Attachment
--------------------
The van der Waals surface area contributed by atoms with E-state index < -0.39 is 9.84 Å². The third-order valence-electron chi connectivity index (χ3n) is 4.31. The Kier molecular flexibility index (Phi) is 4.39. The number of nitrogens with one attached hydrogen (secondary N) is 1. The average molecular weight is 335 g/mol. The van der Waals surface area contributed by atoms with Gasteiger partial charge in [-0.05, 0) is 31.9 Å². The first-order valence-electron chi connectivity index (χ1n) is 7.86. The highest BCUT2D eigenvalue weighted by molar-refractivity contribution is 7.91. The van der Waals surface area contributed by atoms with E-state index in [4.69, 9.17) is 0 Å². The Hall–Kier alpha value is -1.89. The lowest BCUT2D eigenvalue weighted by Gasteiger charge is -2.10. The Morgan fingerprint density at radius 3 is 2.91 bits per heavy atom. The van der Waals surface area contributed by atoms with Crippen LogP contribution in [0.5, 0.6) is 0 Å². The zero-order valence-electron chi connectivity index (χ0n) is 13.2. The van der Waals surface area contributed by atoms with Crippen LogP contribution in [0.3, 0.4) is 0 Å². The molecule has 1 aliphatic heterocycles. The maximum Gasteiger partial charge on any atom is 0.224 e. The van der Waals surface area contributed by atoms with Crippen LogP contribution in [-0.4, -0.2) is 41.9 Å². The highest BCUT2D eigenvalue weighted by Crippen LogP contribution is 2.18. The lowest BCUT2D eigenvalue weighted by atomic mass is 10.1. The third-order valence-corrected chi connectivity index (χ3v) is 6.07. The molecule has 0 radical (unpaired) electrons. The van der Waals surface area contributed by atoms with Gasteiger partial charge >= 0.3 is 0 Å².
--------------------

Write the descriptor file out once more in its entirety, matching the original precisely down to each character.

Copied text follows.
The van der Waals surface area contributed by atoms with E-state index < -0.39 is 9.84 Å². The third-order valence-electron chi connectivity index (χ3n) is 4.31. The Kier molecular flexibility index (Phi) is 4.39. The number of nitrogens with one attached hydrogen (secondary N) is 1. The average molecular weight is 335 g/mol. The van der Waals surface area contributed by atoms with Gasteiger partial charge in [-0.05, 0) is 31.9 Å². The first-order valence-electron chi connectivity index (χ1n) is 7.86. The highest BCUT2D eigenvalue weighted by molar-refractivity contribution is 7.91. The van der Waals surface area contributed by atoms with E-state index in [4.69, 9.17) is 0 Å². The Hall–Kier alpha value is -1.89. The lowest BCUT2D eigenvalue weighted by Gasteiger charge is -2.10. The Morgan fingerprint density at radius 3 is 2.91 bits per heavy atom. The van der Waals surface area contributed by atoms with Crippen LogP contribution in [0.5, 0.6) is 0 Å². The zero-order valence-electron chi connectivity index (χ0n) is 13.2. The van der Waals surface area contributed by atoms with Crippen LogP contribution in [0.3, 0.4) is 0 Å². The molecule has 1 aliphatic heterocycles. The maximum Gasteiger partial charge on any atom is 0.224 e. The van der Waals surface area contributed by atoms with Crippen LogP contribution in [-0.4, -0.2) is 41.9 Å². The highest BCUT2D eigenvalue weighted by Crippen LogP contribution is 2.18. The lowest BCUT2D eigenvalue weighted by atomic mass is 10.1. The third-order valence-corrected chi connectivity index (χ3v) is 6.07. The molecule has 0 radical (unpaired) electrons. The van der Waals surface area contributed by atoms with Gasteiger partial charge >= 0.3 is 0 Å².